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Food Safety 101: What Every Home Cook Should Know

Do you crack raw eggs and then wipe your hands on a paper towel? Do you use old, stinky dish sponges? Stop what you’re doing, and follow these tips for keeping a clean, hygienic kitchen. From Paleoista: Gain Energy, Get Lean, and Feel Fabulous with the Diet You Were Born to Eat by Nell Stephenson.

• Don’t use sponges. Use cloths and wash them every day. Have you ever been to someone’s home who has an old, foul-smelling sponge covered in mildew resting in their sink, or even worse, under the sink in the dark cabinet? And that is what is used to “clean” dishes? I don’t think so!

• Wash your hands! Thoroughly, often, and with hot water and soap. Not cold water. Not with a spritz of hand sanitizer. Just as basic a method of preventing the spread of germs during cold season, we also must prevent any potential cross contamination from not only raw meats but also unwashed fruits and veggies. Please note that organic does not mean “no need to wash.” Yes, I’ve really had that question posed to me. Don’t skip it!

• Use separate cutting boards. One is only ever used for raw meats and can go in the dishwasher to be sanitized, and the other is only ever used for cutting fruits and vegetables. As previously mentioned, the former can be constructed from BPA-free, recycled, dishwasher-safe plastic. (This is the only type of plastic I’m going to recommend you use, ever, including for transporting your meals on the go.) The latter can be wooden, as you needn’t sanitize it at as high a temp as you do the one that will be in contact with raw meats, poultry, and fish.

• Keep your kitchen sanitized. Disinfect your work surfaces before and after cooking. You don’t have to go the harsh chemical route. Some natural alternatives that work well to disinfect include a mixture of twenty-five drops each tea tree oil and lavender oil in a 16-ounce spray bottle filled with distilled water. Vinegar (This is the only time I’ll be suggesting you use vinegar: as a cleaning product. That should ring a little bell as to it not being something you want to put in your body.) is a great product to use for cleaning oil left from splattering pans on the cooktop, and diluted hydrogen peroxide works wonders as a germ killer, too. Alternatively, you can use a bit of bleach combined with water to make a cheap and quite effective disinfectant.

• Become a pro at mise en place. A French culinary term that translates literally as “everything in place,” practicing and implementing this every time you cook saves you the hassle of having to repeatedly disinfect as you go. For example, if you’ve already taken out all the raw meat from the fridge and are allowing it to rise to room temp before cooking, you needn’t stop chopping veggies mid-carrot, open the fridge, take out the raw meat, close the fridge, and then have to disinfect the door handle and your hands, again, before returning to the cutting board.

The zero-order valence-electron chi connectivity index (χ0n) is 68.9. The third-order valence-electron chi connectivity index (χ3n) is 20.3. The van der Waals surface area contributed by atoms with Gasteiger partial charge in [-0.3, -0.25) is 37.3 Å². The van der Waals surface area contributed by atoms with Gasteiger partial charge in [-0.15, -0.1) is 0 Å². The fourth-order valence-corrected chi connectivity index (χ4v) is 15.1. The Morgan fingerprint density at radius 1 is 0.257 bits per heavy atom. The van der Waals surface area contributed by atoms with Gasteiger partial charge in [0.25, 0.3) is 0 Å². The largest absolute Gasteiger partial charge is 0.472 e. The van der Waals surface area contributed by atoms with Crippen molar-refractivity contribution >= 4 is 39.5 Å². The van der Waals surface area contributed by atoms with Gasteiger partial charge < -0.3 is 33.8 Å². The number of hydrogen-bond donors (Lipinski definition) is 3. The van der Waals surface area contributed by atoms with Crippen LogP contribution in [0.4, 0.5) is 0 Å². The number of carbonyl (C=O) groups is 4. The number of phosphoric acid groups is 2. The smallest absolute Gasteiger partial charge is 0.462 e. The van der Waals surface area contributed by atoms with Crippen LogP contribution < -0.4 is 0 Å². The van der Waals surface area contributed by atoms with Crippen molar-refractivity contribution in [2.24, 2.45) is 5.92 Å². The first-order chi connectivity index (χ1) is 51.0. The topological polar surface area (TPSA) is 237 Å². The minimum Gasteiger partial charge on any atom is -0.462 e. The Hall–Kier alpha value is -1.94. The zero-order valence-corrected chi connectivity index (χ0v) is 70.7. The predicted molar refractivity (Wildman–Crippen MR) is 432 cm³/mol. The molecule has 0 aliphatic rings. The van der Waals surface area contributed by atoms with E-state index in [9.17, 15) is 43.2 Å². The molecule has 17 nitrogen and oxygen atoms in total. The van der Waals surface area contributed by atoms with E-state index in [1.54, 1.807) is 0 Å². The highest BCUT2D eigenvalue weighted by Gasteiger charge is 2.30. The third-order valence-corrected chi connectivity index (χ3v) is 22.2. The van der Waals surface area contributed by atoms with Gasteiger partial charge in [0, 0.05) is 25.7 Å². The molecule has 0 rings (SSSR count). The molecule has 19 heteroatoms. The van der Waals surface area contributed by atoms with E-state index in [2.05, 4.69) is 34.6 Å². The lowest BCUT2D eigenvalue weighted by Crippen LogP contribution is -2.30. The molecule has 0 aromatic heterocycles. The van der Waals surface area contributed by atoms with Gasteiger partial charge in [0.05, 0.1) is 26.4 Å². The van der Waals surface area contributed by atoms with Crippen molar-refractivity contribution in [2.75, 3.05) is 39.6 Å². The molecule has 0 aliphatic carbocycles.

• Work in order. Fruit before veggies—if you’re serving fresh strawberries for dessert, opt for hulling and chopping them on the cutting board before you prep the onions and garlic, unless you want the berries to taste like garlic. Fruit and veggies before meat—get the washing and chopping out of the way so you can have the amount and size and shape all ready to go before you begin handling the raw flesh.

• Maintain your personal hygiene. Tie back your hair. Even better, cover it up with a scarf. You don’t really want your hair smelling like sautéed mushrooms anyway, do you?

Wear an apron. Why risk splashing Paleo Pesto on the Prada?

Don’t be eating while you’re cooking. Yes, I do suggest you taste before you serve, but that’s done strictly to make sure you’re presenting something delicious, and it’s done with a clean spoon, used once and then placed in the dishwasher. The intention is not to slurp repeatedly out of the pot of stew you’ll be serving to guests in order to create a haphazard meal for yourself. Think about how you’d feel if you found out that the sous chef at your favorite restaurant had taken several bites out of your sautéed broccoli before giving it to you. Not very enticing, is it?

• Keep all spaces clean. That means your kitchen, your freezer, your pantry, and your drawers. A quarterly (at least!) cleanout during which you take out everything, disinfect the surfaces, and throw away anything that is past its best is a must-do. This includes Paleo-friendly items like dried spices and raw nuts, as well as oils. All can go bad or get rancid, and there’s never a reason to eat spoiled food. And please don’t dispose of it into your pet’s bowl, either. If you wouldn’t eat it, neither should your dog or cat.

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